Not a dry eye in the house

Blood Brothers 

Wolverhampton Grand 


WHEN you get a spontaneous standing ovation while the final notes of the final song of a show are still echoing around the theatre then you can take it that you have seen a rather special performance. 

Willy Russell's Liverpool musical is a bit like Les Misérables, which opened in the West End in 1985, two-and-a-half years after Blood Brothers incidentally, they have become theatrical institutions; we all know how good they are when done well and this touring version is very good and very well done. 

There have been some classy names playing Mrs Johnstone over the years, including ex-New Seekers star Lyn Paul (seen left) who played the role in the West End in 1997. Now she is back in the new tour and with her clear, powerful voice makes the role of the tragic mum her own.  


Vying with her for honours in this production though is Sean Jones as Mickey who takes us from a hyperactive seven year-old to the pistol toting, shaking, shambling shadow of a man who has destroyed by unemployment, prison and years of anti-depressant drugs in the tragic finale. 

For those who have been off the planet Mrs Johnstone is the salt of the earth mum of seven. She can't stop having children and can't pay her bills so when she is expecting again her husband walks out.

She gets a job as a cleaner for for a posh family and when the lady of the house, Mrs Lyons, who has been unable to have children, finds her cleaner is having twins she persuades her to hand one over to her to raise as her own and the seeds of tragedy are sown. Her promise to let Mrs Johnstone see the child she has named Edward, every day is soon broken as she becomes paranoid about the truth coming out and sacks her cleaner. 

Despite that the twins, Mickey Johnstone and Edward Lyons meet and become best friends, even becoming blood brothers, without ever knowing the truth until the final scene when Eddie, now successful and a city councillor, is confronted by a pistol waving Mickey who has reached rock bottom and can see neither hope nor  a  future.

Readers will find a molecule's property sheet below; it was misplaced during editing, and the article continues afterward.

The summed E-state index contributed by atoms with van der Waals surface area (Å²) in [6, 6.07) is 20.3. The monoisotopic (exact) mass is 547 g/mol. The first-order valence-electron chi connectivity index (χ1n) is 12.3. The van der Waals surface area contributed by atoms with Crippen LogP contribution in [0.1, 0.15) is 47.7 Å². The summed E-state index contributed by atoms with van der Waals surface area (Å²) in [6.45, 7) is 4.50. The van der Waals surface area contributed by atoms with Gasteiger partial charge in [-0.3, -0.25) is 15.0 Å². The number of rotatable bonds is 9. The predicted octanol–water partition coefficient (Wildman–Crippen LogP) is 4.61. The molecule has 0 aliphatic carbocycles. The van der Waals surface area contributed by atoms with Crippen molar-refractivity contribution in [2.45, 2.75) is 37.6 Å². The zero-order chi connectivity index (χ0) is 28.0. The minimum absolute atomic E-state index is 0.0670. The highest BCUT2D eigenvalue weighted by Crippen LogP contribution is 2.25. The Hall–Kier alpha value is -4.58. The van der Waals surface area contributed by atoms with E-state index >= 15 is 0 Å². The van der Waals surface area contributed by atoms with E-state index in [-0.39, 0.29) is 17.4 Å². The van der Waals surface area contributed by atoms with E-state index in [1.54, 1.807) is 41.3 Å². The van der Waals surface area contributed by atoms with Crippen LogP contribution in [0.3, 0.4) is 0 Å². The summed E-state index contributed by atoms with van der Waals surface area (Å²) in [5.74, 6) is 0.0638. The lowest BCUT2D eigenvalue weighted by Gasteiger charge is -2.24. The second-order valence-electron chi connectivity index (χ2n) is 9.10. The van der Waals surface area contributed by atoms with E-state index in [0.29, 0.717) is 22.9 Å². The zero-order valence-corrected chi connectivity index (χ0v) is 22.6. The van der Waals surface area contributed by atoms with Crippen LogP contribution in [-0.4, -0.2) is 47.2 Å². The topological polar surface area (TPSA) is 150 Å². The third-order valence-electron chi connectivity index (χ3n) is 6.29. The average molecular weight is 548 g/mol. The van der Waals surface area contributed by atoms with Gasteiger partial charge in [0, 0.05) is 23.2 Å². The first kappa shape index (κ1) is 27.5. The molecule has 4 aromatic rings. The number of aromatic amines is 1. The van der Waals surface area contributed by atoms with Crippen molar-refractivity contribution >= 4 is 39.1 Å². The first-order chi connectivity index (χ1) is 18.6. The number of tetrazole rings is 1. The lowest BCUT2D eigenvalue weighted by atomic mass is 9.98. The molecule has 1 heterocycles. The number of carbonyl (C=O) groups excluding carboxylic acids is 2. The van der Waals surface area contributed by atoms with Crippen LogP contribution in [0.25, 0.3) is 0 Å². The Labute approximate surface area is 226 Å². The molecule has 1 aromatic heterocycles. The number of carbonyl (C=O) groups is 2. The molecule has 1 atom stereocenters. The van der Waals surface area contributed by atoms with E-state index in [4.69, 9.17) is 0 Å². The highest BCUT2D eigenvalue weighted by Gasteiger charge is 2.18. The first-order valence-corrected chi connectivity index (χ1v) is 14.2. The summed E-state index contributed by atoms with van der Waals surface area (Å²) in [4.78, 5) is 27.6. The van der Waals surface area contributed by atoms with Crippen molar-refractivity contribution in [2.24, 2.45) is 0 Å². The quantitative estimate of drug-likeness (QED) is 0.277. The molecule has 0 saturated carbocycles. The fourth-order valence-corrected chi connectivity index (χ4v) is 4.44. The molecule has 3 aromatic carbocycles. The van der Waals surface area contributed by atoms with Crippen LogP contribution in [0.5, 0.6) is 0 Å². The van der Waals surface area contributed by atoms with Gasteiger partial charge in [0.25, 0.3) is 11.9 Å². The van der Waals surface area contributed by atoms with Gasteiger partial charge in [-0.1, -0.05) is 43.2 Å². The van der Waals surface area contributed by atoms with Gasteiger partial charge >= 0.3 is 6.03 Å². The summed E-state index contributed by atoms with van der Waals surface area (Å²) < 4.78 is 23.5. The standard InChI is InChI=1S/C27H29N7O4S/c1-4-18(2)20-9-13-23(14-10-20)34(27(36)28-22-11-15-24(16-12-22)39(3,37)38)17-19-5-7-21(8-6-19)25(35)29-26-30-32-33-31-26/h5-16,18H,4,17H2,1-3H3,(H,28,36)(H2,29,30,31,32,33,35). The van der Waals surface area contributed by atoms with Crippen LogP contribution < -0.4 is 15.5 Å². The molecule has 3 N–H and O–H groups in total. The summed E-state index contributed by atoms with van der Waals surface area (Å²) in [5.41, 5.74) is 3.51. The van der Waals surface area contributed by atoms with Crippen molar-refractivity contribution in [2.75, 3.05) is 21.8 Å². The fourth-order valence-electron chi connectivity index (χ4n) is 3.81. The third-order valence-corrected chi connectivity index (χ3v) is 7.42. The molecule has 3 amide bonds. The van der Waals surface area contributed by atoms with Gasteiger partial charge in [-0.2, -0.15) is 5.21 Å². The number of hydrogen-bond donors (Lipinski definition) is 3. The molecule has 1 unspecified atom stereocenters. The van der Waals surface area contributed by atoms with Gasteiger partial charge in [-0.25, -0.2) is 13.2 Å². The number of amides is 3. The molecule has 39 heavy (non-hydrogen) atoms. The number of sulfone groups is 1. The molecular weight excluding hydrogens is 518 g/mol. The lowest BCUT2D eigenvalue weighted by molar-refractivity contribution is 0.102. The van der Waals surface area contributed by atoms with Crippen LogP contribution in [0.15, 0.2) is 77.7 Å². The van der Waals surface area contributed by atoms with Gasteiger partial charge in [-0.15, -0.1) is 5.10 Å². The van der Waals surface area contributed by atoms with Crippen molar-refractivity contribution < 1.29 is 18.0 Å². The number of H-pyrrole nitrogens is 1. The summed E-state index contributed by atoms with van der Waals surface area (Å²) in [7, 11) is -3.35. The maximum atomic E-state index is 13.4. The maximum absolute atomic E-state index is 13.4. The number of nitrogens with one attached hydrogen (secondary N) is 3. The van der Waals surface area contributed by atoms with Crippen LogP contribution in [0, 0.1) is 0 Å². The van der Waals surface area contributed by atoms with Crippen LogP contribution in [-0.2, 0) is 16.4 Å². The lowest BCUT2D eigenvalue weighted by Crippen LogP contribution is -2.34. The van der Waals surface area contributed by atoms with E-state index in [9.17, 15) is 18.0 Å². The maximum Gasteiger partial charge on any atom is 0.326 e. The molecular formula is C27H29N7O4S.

Mrs Johnstone tells them they are real brothers not just blood brothers but it is all too late as the best friends born on the same day, die on the same day. Cue lof hankies appearing and shiny eyes as Lyn Paul sings Tell Me Its Not True. 

Paul Davies was a fine Eddie while Kelly-Anne Gower is excellent as Mickey's girlfriend and then wife, Linda while the minor parts are played wonderfully by an enthusiastic cast doubling up. Holding it all together is the narrator Robbie Scotcher. 

There is a reason shows keep going and going and when you see this one you will know why - it is superb. To 22-05-10. 

Roger Clarke


Second opinion


AS if by remote control, virtually everyone in the first night audience rose to their feet to give the cast of Willy Russell's magnificent musical a lengthy standing ovation at the finale.

Many were choking back tears, which is hardly surprising after the emotion-charged climax to the story of twin boys, separated at birth and brought up in two vastly different Liverpool environments.

When they meet up by chance, Mickey and Eddie become great friends - even blood brothers - to the concern of their mother and the anguish of the wealthy Mrs Lyons who, desperate for a child, persuaded hard-up mum Mrs Johnstone to part with one of the babes.

It's a show heavily laced with humour but building inevitably to an explosive, heart-breaking finish, and there is a truly wonderful performance from former New Seekers star Lyn Paul (seen right with Sean Jones) as the warm-hearted Mrs Johnstone, mother of seven who is abandoned by her husband when she discovers she is pregnant again, with twins.

Thirteen years after she was invited by director Bill Kenwright to star in the West End production of Blood Brothers, she has joined the touring production, and when she sings Tell Me It's Not True after the lethal shoot-out, there's hardly a dry eye in the house.

Sean Jones excels as the scruffy twin Mickey, with Paul Davies an impressive Eddie, Kelly-Anne Gower is a delight as the girlfriend, Linda, while Graham Martin proves a real hoot as the policeman and teacher.

Robbie Scotcher, however, lacks some of the menace and rasping Scouse accent usually associated with the important role of the Narrator in this stunning musical that runs to May 22.

Paul Marston 


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